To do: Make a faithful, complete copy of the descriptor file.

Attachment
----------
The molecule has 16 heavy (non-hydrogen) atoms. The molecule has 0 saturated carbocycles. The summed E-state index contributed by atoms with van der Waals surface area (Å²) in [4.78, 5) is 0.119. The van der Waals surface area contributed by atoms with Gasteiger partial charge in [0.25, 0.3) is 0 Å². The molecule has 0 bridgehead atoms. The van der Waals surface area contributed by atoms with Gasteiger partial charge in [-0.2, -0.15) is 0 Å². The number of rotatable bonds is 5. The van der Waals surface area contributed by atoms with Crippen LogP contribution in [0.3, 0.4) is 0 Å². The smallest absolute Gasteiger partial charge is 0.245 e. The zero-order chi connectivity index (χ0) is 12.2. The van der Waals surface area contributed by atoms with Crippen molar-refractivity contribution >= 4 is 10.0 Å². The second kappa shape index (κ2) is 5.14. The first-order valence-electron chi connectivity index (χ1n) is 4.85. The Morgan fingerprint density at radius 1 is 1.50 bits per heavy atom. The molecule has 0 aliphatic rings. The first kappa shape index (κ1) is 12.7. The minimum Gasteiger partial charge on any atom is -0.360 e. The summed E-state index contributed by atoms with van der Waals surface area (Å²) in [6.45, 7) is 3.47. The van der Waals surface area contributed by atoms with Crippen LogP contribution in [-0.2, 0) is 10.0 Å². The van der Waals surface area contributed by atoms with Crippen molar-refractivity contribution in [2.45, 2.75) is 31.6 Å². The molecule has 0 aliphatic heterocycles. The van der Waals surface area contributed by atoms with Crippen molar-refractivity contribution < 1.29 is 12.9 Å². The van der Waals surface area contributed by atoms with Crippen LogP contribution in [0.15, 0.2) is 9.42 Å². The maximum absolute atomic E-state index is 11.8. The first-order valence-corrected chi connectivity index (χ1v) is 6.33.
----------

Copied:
The molecule has 16 heavy (non-hydrogen) atoms. The molecule has 0 saturated carbocycles. The summed E-state index contributed by atoms with van der Waals surface area (Å²) in [4.78, 5) is 0.119. The van der Waals surface area contributed by atoms with Gasteiger partial charge in [0.25, 0.3) is 0 Å². The molecule has 0 bridgehead atoms. The van der Waals surface area contributed by atoms with Gasteiger partial charge in [-0.2, -0.15) is 0 Å². The number of rotatable bonds is 5. The van der Waals surface area contributed by atoms with Crippen LogP contribution in [0.3, 0.4) is 0 Å². The smallest absolute Gasteiger partial charge is 0.245 e. The zero-order chi connectivity index (χ0) is 12.2. The van der Waals surface area contributed by atoms with Crippen molar-refractivity contribution >= 4 is 10.0 Å². The second kappa shape index (κ2) is 5.14. The first-order valence-electron chi connectivity index (χ1n) is 4.85. The Morgan fingerprint density at radius 1 is 1.50 bits per heavy atom. The molecule has 0 aliphatic rings. The first kappa shape index (κ1) is 12.7. The minimum Gasteiger partial charge on any atom is -0.360 e. The summed E-state index contributed by atoms with van der Waals surface area (Å²) in [6.45, 7) is 3.47. The van der Waals surface area contributed by atoms with Crippen LogP contribution in [-0.2, 0) is 10.0 Å². The van der Waals surface area contributed by atoms with Crippen molar-refractivity contribution in [2.45, 2.75) is 31.6 Å². The molecule has 0 aliphatic heterocycles. The van der Waals surface area contributed by atoms with Crippen molar-refractivity contribution < 1.29 is 12.9 Å². The van der Waals surface area contributed by atoms with Crippen LogP contribution in [0.15, 0.2) is 9.42 Å². The maximum absolute atomic E-state index is 11.8. The first-order valence-corrected chi connectivity index (χ1v) is 6.33.